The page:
The Church of Maria, where the Meeting of the Consuls was held in 431, is the first church built in the name of Mary. It is located north of Harbor Bath. It is among the 7 churches in the religion of Christianity.

St. Basilica of Giovanni

In the center of the 6-domed basilica, one of the largest structures of the time and built by the Byzantine Emperor Justinian the Great, S. It is claimed that the tomb of Jean John was found. Here S. There is also a monument erected in the name of Jean. This church, considered very important for Christians, is located in Ayasuluk Castle.

Seven Sleepers

It is believed to be the cave where seven young Christians fleeing the persecution of pagans during the reign of Decius, one of the late Roman emperors, took refuge on the edge of Mount Panayır. It was transformed into a funerary church during the Byzantine period. There are 33 cities in the world that claim this cave is within their borders. But according to most Christian sources, this city is Ephesus, which is considered holy. A church built over this cave in Ephesus was unearthed during an excavation between 1927 and 1928 and tombs belonging to the 5th and 6th centuries have also been found as a result of the excavation. The inscriptions are found both on the tombs and on the walls of the churches.

Temple of Hadrian

It was built as a monumental temple in the name of Emperor Hadrian.At the entrance to the temple, the legend of the 3000-year-old founding of Ephesus takes place with the following phrases:

“Androklos, the brave son of Kodros, the king of Athens, wants to explore the opposite side of the Aegean. First, consult the Oracle of the Temple of Apollo in Delphi. The oracles tell him that he will establish a city where the fish and the pig aim. Thinking about the meaning of these words, Androklos sails towards the dark blue waters of the Aegean … When they reach the bay at the mouth of the Kaystros River (Küçük Menderes), they decide to go ashore. While cooking the fish they caught by lighting a fire, a wild boar came out of the bushes and escaped kidnapping the fish. Here the prophecy came true. They decide to found a city here…”

Temple of Domitian

It was built on behalf of the Roman emperor Domitian. The temple, one of the largest buildings in the city, is located in front of the Trajan’s Fountain. Today only the foundations of the temple remain. It was determined that there were columns next to them. The head and arm of the statue of Domitian remained.

Domitian square

To the east of the square, north of the Temple of Domitian, are the Fontana del Pollio and a building thought to be a hospital, and the Memmius Monument to the north on the street.

Odeon Senate

Ephesus had a bicameral administration. One of these, the Advisory Council meetings, was held here. It was also a place where concerts were held. It has a capacity of 1,400 people. Therefore this is also called Bouleterion.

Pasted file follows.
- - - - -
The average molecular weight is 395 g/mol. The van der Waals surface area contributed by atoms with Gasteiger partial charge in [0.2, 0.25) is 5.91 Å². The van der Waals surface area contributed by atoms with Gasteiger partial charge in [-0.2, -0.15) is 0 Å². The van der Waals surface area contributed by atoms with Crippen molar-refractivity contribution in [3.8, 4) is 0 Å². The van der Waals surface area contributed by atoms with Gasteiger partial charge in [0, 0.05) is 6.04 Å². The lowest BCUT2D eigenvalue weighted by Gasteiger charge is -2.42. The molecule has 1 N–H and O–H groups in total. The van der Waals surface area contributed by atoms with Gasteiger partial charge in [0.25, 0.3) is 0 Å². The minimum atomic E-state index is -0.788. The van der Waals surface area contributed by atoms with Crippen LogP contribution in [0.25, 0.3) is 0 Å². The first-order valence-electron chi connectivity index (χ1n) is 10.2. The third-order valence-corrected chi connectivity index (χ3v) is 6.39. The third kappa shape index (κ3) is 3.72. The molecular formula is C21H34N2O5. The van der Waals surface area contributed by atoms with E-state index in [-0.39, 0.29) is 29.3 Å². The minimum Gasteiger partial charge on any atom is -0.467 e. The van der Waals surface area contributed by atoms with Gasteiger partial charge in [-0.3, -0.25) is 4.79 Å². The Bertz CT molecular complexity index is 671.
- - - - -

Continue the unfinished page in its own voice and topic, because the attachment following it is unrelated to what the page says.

Upper Agora and Basilica

It was built by Emperor Augustus and is the place where official meetings and stock exchange transactions are held. The Agora was the commercial and cultural center of the city. It is an area of ​​110 meters by 110 meters, open in the middle, surrounded by arcades and shops.

Gate of Heracles

This gate, built at the end of the Roman era, transformed the Curetes street into a pedestrian path. It got this name because of the reliefs of Heracles, the God of power, on its front.


Monumental Fountain

The square in front of the Odeion is the “State Agora” (Upper Agora) of the city. In the center was the temple of the Egyptian gods (Isis). The Monumental Fountain, built by Laecanus Bassus in 80 BC, is located in the southwest corner of the State Agora. From here it is possible to reach Piazza Domiziano and structures such as the Pollio Fountain, the Temple of Domitian, the Monument to Memmio and the Gate of Heracles are grouped around this square.

Trajan’s Fountain

It is one of the two-story monuments on the street. The globe seen under the feet of the statue of the emperor Trajan, standing in the center, symbolizes the world.

Fontana dell’Erone

It is a fountain structure built in the name of Androklos, the legendary founder of Ephesus. The front was modified in the Byzantine era.

Fontana Monumentale

La piazza di fronte all’Odeion è l’Agorà di Stato (Agorà Superiore) della città. Al centro c’era il tempio degli dei egizi (Iside). La Fontana Monumentale, costruita da Laecanus Bassus nell’80 aC, si trova nell’angolo sud-ovest dell’Agorà di Stato. Da qui è possibile raggiungere Piazza Domiziano e le strutture come la Fontana del Pollio, il Tempio di Domiziano, il Monumento a Memmio e la Porta di Eracle sono raggruppate attorno a questa piazza.

Fontana di Traiano

È uno dei monumenti a due piani sulla strada. Il globo visto sotto i piedi della statua dell’imperatore Traiano, in piedi al centro, simboleggia il mondo.

via del porto

Un altro nome è Arkadiana King’s Road. Liman Street (Via Arcadiane), fiancheggiata da colonne e marmo su entrambi i lati, che si estende dall’antico teatro all’antico porto completamente riempito di oggi, è la strada più lunga di Efeso. I monumenti furono costruiti sulla strada lunga 600 metri durante l’era cristiana della città. In mezzo alla strada si trova il Monumento ai Quattro Apostoli con quattro colonne, ciascuna con la statua di uno degli apostoli. Qui si svolgevano importanti cerimonie e sfilate.

Via del Marmo

È la strada che si estende dalla piazza della biblioteca al teatro.

Magnesia Gate (Cancello Superiore) e Palestra Est

Efeso ha due ingressi. Una di queste è la Porta della Magnesia sulla Via della Casa della Vergine Maria, che è la porta orientale delle mura cittadine che circondano la città. L’East Gymnasium si trova proprio accanto alla Porta della Magnesia, ai piedi della Montagna Fiera. La ginnastica è la scuola dell’età romana.

Porta di Mazeus Mitridate (Agorà sud).

 Fu costruito durante il regno dell’imperatore Augusto, prima della biblioteca. Dal cancello si passa all’Agorà Commerciale 

Conoscere lo stile di vita, l’arte e la cultura di Efeso, che porta lo spirito di Roma, è visitarla, vederla e toccarla. Il viaggio nel tempo richiede molto tempo… Si consiglia di pianificare il proprio programma di conseguenza…